Doctors net worth strategized

There’s a fetish in the financial world to track one’s net worth.  Maybe it’s a chauvinistic means to compare one’s success to others’, or simply a means to build accountability to reach one’s goals.  I certainly felt great looking at a line graph with a positive slope documenting my net worth when I became interested in the subject.  The years that the bull market plowed ahead produced very steep slopes, while more recently the growth has been mostly stagnant.  Whether any of the positive slopes were related to my own doing, I sure felt great about it. 


We should all strive to have net worth graphs with positive slopes.  Most doctors’ net worth line graphs should have positive slopes—the only time should be if there is no income, working or from investments.  Either way, it’s not good for anyone to have a stagnant net worth slope.

One interesting discussion that we often hear from the doctor’s lounge how one’s life would have progressed differently if we had opted for a career outside of medicine.  These conversions materialize so often that sometimes it seems that all doctors are disgruntled about their jobs.  The reality, unfortunately, is that these conversions stem from burnout or some aspect of our jobs that we don’t enjoy.  

One interesting thought exercise that is often discussed is how life would be if said doctor opted for a career outside of medicine.  Let’s take a look at the financial differences in one scenario:

Software developer vs Hospitalist
These projections are relatively broad in assuming that the software developer is moderately successful in her field of choice, since her alter ego in another life ends up becoming a doctor. Both cases do assume relatively intelligent but not necessarily draconian financial comprehension.  

Getting a $1 million net worth by age 36 isn’t bad. Believe or not, many software developers hit seven figure before that without any chicanery…

The software developer begins her career with only a Bachelor’s degree, although this field typically doesn’t necessarily require an advanced degree to move up the ladder.  What one can conclude on this is that you don’t have to be a doctor to become a millionaire, and all that it takes is a good steady income and time.  It doesn’t hurt that a career that only requires a Bachelor’s degree will allow an individual to enter the workforce in her early twenties, effectively adding nearly a decade to the working career.  This financially mindful software developer is able to build a net worth of $1 million before the age of 40!  With tactful financial planning and grinding away over time anyone with moderately good financial firepower ought to build a healthy net worth.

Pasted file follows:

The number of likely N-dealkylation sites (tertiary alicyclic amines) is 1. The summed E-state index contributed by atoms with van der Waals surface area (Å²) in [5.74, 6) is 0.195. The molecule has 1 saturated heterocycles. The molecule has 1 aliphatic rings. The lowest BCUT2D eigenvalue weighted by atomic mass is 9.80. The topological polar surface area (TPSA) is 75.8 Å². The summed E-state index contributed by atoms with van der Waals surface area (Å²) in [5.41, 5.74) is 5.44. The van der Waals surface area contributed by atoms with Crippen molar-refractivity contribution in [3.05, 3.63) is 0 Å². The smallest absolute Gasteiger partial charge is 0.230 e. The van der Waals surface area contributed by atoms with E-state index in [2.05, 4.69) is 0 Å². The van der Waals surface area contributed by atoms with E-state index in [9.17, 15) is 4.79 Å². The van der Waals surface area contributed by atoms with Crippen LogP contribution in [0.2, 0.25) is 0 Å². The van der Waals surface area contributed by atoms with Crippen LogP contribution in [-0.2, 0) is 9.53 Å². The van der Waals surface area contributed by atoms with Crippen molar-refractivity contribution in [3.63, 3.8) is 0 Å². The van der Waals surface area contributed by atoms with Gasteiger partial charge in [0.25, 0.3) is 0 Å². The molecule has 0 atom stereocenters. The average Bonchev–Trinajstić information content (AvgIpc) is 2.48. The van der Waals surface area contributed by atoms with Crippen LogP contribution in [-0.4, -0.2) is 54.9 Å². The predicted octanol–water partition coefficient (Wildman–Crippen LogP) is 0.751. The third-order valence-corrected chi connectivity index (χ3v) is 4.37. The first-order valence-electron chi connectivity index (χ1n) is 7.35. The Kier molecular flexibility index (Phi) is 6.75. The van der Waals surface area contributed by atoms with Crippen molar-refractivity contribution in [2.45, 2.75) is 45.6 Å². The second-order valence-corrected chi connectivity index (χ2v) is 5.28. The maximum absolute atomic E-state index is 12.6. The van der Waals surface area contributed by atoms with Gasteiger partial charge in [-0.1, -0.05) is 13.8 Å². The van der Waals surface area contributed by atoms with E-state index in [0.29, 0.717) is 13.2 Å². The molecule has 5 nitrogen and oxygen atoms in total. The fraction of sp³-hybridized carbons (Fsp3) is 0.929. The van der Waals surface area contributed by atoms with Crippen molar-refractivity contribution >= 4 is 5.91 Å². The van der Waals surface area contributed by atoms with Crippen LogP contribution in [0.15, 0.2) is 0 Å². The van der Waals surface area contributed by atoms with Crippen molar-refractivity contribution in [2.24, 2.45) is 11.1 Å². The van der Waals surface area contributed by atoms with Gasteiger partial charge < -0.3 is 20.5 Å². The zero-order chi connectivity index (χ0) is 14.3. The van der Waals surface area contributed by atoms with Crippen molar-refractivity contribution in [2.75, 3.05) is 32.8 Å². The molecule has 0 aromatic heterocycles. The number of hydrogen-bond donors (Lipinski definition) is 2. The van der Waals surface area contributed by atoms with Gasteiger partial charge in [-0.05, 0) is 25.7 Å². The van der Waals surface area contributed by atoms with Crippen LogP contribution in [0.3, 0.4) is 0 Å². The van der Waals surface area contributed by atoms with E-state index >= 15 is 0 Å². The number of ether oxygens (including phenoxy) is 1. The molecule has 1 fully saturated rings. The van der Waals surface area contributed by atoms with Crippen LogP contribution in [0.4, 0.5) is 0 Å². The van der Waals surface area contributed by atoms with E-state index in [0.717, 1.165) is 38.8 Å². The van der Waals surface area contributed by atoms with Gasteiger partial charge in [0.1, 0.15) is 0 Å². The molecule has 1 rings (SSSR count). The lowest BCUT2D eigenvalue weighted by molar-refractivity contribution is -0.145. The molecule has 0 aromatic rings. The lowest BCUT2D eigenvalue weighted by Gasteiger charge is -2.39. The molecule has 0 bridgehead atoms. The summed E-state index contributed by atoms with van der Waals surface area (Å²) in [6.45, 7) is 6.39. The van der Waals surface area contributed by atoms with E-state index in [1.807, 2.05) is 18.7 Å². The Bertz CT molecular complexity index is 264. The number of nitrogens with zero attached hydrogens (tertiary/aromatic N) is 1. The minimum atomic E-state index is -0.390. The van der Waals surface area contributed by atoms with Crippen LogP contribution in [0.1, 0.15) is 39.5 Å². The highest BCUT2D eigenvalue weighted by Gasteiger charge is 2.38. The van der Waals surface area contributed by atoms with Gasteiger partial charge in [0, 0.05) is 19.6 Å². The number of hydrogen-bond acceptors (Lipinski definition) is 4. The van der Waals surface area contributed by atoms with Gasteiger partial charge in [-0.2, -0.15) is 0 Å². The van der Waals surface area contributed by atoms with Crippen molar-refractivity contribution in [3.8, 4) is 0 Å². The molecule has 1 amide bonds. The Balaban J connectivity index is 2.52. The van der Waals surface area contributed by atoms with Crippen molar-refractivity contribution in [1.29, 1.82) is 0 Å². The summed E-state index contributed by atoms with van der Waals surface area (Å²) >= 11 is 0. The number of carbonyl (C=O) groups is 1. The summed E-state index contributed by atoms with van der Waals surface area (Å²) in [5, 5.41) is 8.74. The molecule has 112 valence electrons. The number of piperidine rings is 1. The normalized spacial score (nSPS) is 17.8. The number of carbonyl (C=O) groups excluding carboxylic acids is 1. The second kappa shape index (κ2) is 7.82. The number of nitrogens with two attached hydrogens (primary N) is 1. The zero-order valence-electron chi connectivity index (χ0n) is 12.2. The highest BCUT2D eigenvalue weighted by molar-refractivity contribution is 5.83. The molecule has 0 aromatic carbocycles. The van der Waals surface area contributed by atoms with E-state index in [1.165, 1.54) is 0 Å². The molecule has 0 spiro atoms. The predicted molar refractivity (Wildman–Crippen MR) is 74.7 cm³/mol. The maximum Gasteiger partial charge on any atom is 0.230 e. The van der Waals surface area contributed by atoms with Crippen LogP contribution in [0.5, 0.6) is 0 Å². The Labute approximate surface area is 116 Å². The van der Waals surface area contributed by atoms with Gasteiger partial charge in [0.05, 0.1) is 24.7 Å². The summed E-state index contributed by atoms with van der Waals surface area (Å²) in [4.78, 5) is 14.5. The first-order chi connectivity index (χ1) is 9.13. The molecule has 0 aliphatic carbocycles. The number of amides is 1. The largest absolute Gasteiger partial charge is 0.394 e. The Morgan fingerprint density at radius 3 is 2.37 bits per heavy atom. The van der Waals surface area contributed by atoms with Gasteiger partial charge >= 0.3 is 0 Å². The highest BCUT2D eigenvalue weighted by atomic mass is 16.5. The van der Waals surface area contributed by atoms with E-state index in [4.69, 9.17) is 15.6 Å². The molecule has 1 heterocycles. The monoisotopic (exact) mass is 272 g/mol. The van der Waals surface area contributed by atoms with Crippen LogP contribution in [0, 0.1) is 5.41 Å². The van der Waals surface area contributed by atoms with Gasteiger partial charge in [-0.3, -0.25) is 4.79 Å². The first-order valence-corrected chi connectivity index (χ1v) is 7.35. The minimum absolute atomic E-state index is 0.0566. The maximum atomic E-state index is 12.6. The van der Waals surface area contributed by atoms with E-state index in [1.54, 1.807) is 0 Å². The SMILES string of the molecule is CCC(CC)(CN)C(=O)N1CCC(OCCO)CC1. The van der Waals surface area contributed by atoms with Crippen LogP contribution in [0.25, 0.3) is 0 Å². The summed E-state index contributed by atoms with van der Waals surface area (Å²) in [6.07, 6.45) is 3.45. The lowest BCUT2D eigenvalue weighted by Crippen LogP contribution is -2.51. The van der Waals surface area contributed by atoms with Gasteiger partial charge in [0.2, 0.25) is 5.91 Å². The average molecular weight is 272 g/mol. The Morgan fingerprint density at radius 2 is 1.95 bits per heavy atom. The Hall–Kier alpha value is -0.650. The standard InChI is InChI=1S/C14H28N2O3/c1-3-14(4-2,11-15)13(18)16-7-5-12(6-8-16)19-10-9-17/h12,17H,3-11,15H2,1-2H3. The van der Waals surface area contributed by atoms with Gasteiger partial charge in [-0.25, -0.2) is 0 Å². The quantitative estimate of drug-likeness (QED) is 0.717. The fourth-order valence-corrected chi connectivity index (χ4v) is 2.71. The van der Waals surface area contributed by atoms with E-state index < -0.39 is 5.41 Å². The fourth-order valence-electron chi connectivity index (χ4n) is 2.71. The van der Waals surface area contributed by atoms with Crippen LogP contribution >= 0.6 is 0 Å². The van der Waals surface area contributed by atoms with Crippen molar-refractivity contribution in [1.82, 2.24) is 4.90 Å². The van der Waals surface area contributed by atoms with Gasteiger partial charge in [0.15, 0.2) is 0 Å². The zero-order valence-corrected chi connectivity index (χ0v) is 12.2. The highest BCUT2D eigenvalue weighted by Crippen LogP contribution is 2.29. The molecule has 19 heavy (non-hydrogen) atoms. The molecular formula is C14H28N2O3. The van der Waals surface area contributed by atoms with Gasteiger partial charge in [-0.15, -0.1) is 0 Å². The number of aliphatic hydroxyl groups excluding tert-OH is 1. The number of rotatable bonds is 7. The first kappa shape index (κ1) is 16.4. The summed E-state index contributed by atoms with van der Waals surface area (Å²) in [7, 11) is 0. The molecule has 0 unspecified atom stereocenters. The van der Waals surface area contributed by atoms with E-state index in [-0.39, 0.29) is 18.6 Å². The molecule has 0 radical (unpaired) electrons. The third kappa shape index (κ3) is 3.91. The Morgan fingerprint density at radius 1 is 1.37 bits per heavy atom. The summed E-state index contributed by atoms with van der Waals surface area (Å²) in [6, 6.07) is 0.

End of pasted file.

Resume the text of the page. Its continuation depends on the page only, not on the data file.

Let’s take a look at the Hospitalist financial trajectory:

You worked 16 years for this?

You can see that the doctor has to start her career later and with a hefty student loan balance compared to her software engineer alter ego.  The financial trajectory will depend largely on the doctor’s specialty and income potential—the Hospitalist in this example likely has longer hours than the software developer and only has marginally higher net income during her peak years.  I chose this example to show that your income range as a doctor really determines how much spending power you have.  There are plenty of medical specialties whose income is comparable to that of many other non-healthcare professions.  

A doctor household with a stay-at-home spouse will have less financial firepower than a household of, say, two mid-career upper management engineers.  

What this means is that just because you are a doctor, you still shouldn’t spend more than what you income allows.  This means that Pediatricians shouldn’t be buying as much as Neurosurgeons (Sorry Peds! We will keep fighting to make sure that your profession becomes better recognized for your care!)

Conclusion
If you look back at the Hospitalist net worth trajectory, she will still be able to hit a seven-figure net worth before the age of 50.  With either more income or strategic financial planning, she can still live a comfortable, but busy, lifestyle that rewards her for spending her twenties in the basement library of her medical school.  The next time you roll your eyes when the ER calls you for your eleventh admission of the evening when you have no cap on admissions, remember that as a doctor you can still build up your net worth, piece by piece.

Don’t know where to start? Consider going through some of our previous articles:

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